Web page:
The Dean of York as a former Dean of Liecester is baised towards Liecester Cathedral. I want the people of York and the North East of England to back York Minster as Richard the Third`s final resting place. `The Nothern Echo` should back the campaign for York as well. "Richard the Third gained battle in vain" to quote the rainbow colour reminder, but may he rest in peace in York Minster! ace38
  • Score: 0

7:18pm Thu 7 Feb 13

kernowoggie says...

I disagree with the last comment. I was in Leicester in 1985 and was a bell ringer at Leicester Cathedral at the time. There was a wonderful service in the Cathedral to commemorate the 500th anniversary of his death. I recall vividly a very large wreath of white roses (what else?) that was placed in the Cathedral chancel and was lit with spot lights. It was very moving and very respectful. There were also several special peals rung on the cities bells, including one at the Church of St Mary De Castro to commemorate the Quinn-Centenary of his death in 1985. What happened at York Minster in 1985? Absolutely nothing!! York want the bones because of the status symbol and to encourage tourism. Probably to inflate the entrance fee to get into the Minster. He was born in the midlands at Fotheringay Castle in Northamptonshire and was not born in Yorkshire. Whilst I am happy to acknowledge his links with Yorkshire (also through the Neville family who were close kin) I find some recent comments from Yorkshire too little & too late. Leicester have consistently supported Richard's cause over many years and long before his remains were ever found. York's case to become his final resting place is like a greedy relation eager to go through a decesed relatives belongings but coming no-where near them when living. Loyality is surely measured during the long dark years and isn't something that can be switched on and off to suit a goal or purpose. Dignity York please!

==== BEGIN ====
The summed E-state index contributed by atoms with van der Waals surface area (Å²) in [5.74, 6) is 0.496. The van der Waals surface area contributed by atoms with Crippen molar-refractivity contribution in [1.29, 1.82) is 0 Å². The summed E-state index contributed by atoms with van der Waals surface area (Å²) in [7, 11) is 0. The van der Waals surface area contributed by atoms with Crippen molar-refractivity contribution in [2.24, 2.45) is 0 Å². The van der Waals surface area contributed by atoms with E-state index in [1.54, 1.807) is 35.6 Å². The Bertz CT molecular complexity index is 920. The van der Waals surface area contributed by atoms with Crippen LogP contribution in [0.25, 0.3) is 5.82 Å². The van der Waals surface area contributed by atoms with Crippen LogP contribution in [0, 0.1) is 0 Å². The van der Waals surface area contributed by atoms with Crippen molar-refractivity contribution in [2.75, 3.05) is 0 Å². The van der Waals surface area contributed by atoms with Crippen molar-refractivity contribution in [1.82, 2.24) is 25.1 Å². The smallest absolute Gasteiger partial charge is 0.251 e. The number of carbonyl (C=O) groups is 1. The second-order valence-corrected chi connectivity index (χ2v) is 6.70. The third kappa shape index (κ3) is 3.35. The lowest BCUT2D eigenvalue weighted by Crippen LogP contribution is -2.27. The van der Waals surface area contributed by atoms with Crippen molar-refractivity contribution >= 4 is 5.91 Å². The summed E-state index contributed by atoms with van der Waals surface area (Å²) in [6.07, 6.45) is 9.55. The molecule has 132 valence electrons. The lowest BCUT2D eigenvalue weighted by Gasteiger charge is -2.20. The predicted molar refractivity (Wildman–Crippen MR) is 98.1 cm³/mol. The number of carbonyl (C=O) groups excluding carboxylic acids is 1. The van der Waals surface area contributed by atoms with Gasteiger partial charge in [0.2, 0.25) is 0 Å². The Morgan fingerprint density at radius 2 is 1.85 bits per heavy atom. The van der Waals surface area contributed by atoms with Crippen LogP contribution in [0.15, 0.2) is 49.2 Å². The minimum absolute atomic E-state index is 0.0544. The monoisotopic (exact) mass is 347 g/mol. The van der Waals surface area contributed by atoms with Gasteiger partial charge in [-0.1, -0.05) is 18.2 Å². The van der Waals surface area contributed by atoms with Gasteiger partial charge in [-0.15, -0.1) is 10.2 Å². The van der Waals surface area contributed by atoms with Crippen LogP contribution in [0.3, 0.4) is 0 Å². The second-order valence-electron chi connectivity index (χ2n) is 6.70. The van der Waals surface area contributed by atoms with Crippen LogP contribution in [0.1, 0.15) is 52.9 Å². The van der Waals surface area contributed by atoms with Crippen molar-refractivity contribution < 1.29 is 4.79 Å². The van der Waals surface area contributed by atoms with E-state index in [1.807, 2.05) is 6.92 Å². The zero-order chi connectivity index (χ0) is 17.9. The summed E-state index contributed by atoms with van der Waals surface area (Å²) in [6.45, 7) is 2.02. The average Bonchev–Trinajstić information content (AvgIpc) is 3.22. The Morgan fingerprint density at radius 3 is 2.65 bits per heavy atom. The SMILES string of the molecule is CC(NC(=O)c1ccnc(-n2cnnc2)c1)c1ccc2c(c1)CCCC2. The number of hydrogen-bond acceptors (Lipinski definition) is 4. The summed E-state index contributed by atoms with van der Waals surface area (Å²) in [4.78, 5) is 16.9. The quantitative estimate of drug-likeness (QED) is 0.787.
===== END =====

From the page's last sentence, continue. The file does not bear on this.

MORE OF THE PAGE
I know my views will upset some Yorkshire people but that's too bad. Leicester has earned the right to keep Richard III's remains. Oh, and yes, I have already rung in a quarter peal to mark the occasion of the rediscovery of Richard III''s remains. That was in Cornwall (on 4th Feb) where I now live. Despite perusal of the campanophile site, it seems the bells of Yorkshire remain silent.